This isn’t the Fed exit plan everyone was hoping for this year, but it will have to do.
The government and AIG
restructured the terms of the giant insurer’s bailout Thursday for the umpteenth time. The deal could let Federal Reserve chief Ben Bernanke more or less wash his hands of the AIG mess within six months — which is probably just as well, since he has a few other things on his plate.
But Treasury Secretary Tim Geithner — who was running the Federal Reserve Bank of New York two years ago when it plunged headfirst into this morass — will have his work cut out for him spinning an ever-increasing pile of AIG straw into taxpayer-reimbursing gold.
AIG chief Robert Benmosche called Thursday’s pact, which will convert Treasury’s $49 billion in TARP preferred shares to common stock that can be sold into the market, a “pivotal milestone as we deliver on our long-standing promise to repay taxpayers.”
Geithner says the agreement “dramatically accelerates the timeline for AIG’s repayment and puts taxpayers in a considerably stronger position to recoup our investment in the company.” But it’s early yet for taxpayers to declare victory, given persistent questions about AIG’s health and official estimates made this year that the bailout will end up costing taxpayers $30 billion or more.
The real winners in this deal are AIG investors, whose stake in the company will get diluted less than anyone might have expected, and the Fed, which will have to be made whole on most of its AIG-related loans before the Treasury can start to cash in on its own so-called investment.
Right now, AIG has $20 billion in borrowings from the Federal Reserve Bank of New York. The New York Fed also owns $26 billion in preferred stock in two AIG insurance companies.
Under the deal outlined Thursday, AIG will repay the Fed credit line with resources on hand as well as the proceeds of various planned asset sales. AIG said it expects to repay the $20 billion — which it must do before it can convert the Treasury preferred shares to common — by the end of the first quarter.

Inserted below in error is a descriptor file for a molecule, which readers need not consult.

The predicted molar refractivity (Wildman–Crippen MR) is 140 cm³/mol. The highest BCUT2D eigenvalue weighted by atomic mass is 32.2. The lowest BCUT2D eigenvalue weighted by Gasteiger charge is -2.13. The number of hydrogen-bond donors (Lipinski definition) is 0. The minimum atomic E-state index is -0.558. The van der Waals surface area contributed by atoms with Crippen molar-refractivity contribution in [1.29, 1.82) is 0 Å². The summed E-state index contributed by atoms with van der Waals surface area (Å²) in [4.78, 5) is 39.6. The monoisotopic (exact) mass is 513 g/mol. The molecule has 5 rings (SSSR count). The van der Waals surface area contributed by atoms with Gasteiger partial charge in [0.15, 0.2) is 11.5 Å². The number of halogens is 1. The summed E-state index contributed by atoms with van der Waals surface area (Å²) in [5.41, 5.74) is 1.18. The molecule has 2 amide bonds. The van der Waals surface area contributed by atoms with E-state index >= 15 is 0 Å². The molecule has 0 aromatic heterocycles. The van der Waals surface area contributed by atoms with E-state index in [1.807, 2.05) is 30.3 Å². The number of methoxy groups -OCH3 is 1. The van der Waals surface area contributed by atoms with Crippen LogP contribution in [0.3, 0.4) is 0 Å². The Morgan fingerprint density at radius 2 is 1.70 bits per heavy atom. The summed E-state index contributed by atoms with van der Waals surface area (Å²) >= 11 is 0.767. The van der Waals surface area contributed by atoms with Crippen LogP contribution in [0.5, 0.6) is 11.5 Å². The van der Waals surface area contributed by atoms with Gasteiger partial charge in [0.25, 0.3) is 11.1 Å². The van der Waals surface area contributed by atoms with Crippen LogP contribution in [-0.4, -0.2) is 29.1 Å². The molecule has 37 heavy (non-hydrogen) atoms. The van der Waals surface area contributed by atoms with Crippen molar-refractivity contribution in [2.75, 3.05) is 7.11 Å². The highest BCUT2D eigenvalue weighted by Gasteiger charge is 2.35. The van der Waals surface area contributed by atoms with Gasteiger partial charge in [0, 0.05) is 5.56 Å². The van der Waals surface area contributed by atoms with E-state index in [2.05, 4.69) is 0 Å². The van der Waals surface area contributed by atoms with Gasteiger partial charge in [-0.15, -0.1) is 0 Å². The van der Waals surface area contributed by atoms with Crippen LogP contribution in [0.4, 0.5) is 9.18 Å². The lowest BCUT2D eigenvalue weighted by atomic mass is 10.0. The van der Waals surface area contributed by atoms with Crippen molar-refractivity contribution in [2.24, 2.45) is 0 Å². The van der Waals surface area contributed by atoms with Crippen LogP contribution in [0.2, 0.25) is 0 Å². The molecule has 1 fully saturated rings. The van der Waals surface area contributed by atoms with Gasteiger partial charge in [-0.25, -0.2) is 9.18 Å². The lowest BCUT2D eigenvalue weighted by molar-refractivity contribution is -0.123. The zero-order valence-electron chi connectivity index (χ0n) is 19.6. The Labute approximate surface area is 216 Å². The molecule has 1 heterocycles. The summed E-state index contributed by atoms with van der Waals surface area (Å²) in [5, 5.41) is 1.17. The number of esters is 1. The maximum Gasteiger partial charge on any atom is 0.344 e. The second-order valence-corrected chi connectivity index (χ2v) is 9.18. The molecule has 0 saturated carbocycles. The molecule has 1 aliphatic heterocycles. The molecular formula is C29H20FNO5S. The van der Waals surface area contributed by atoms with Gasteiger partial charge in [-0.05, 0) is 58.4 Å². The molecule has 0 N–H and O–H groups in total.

The company will then actually expand its Treasury borrowings by $22 billion to buy out most of the Fed holdings in the Alico and Aurora units. AIG will apply the proceeds of ongoing asset sales to buy out the rest of the Fed’s holdings in these so-called special purpose vehicles, or SPVs.
Whenever these transactions close, the Fed’s direct exposure to AIG — which started with an $85 billion loan the evening of Sept. 16, 2008, then climbed to $123 billion with a plan the next month to unwind the company’s disastrous securities lending practice — will be down to zero.
The Fed will still hold some $30 billion in loans made to unwind two of AIG’s most troubled portfolios — its disastrous foray into securities lending and the payoff of the big banks that held collateralized debt obligations guaranteed by AIG. The Fed has been showing gains on those loans, though we are years from a final reckoning.
The costs of these decisions aren’t just financial, of course. The CDO buyout is perhaps the most toxic government program of the financial meltdown, having provoked accusations that the Fed was covering up a backdoor bailout of the big financial institutions both here and overseas that traded with AIG. TARP is widely abused in spite of its apparent financial success.
And while Thursday’s deal means the Fed soon will be mostly done with AIG, Treasury will find itself in even deeper.
It will hold a 92% stake in the company, up from just under 80% now — in addition to $26 billion worth of preferred stock in the AIG insurance companies.
Turning all this paper into cold, hard cash won’t be simple. The government has been able to whittle down much of its Citigroup
stake this year without upsetting the market or undermining the value of its remaining shares in the company.
But the government never held such a large stake in Citi, and even so Treasury’s yearlong stock selloff is running behind schedule.
So Geithner has his hands full with this one. Somehow, that has a familiar ring to it.